Looking for a day trip from Taipei? Pingxi in New Taipei City is a popular option, and most people head to Shifen waterfall and the old street for the lanterns, but if you rather avoid the crowds and enjoy a hike in the mountains where you can see not one, but three separate waterfalls, I highly recommend checking out Sandiaoling waterfalls just a short distance away. Here’s what my experience hiking Sandiaoling waterfalls on my own was like and what you can expect.
Solo trekking in Taiwan
“Why are you hiking on your own? Is that safe?”
I honestly had not thought very much about the perils of hiking on my own until I ran into a group of friendly middle aged aunties all decked out in pink with walking poles in hand, aghast that I was on my own in the middle of the forests of the Sandiaoling Waterfall trail. My little solo adventure turned out to be a pretty cool trek where I got right behind a waterfall, climbed some really adventurous looking ladders and nearly got chased down by some territorial stray dogs.
(It was fine Mum, really)
The Sandiaoling trek is quite well maintained, and it was quite quiet on the weekday when I was there though I did run into fellow trekkers occasionally. As with all outdoor activities, take the necessary precautions for your own safety and comfort level. If hiking is not your thing, here are some outdoor activities in and around Taipei that might be more up your alley.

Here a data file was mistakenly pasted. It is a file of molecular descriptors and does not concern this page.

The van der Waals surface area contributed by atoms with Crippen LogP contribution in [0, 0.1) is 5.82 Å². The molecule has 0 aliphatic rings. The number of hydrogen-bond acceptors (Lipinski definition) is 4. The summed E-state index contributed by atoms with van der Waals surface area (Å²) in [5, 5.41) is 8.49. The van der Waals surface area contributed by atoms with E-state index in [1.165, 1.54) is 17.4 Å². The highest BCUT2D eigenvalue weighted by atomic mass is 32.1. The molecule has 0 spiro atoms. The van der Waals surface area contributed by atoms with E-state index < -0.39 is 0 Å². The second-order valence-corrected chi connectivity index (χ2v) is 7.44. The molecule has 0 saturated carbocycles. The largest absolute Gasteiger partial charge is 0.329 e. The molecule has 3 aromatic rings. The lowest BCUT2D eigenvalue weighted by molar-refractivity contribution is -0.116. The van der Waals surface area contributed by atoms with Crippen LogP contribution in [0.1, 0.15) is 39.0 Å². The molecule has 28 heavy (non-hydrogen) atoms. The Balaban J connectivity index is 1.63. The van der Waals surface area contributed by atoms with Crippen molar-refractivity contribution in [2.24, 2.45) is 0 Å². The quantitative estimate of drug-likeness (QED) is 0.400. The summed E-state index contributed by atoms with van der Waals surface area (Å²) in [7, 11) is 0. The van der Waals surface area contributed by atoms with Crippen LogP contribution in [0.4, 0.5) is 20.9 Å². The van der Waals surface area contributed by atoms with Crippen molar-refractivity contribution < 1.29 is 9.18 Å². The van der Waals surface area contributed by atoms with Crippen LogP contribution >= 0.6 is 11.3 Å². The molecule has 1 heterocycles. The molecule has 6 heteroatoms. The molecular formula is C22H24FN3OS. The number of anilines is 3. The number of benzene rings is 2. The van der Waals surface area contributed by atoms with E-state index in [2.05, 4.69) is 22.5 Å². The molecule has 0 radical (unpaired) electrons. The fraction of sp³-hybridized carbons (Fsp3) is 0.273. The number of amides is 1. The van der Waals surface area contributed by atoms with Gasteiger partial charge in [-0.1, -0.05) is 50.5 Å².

Here’s a shortcut menu to help you plan your trek:
- How to get to Sandiaoling
- Planning your Sandiaoling trek
- The Sandiaoling waterfalls
- Getting to Dahua Station
- Some final thoughts
How to get to Sandiaoling 三貂嶺
I boarded the Pingxi line train from Ruifang to Shifen, ready to check out the town that is famous for paper lanterns and a lovely waterfall, when I realised that 90% of the people on that train were all headed to that same small town. I had done a little googling about Shifen the day before and during my research, found mentions of the Sandiaoling waterfall trail where you could see not 1, not 2, but 3 whole waterfalls with nary a crowd.
It was not a hard decision to hop off that train early while everyone else trundled off to Shifen 十分. Standing alone on that little platform, I had to wonder if I was even in the right place just because it was so quiet, but I followed the signs that pointed to the Sandiaoling trail and started walking.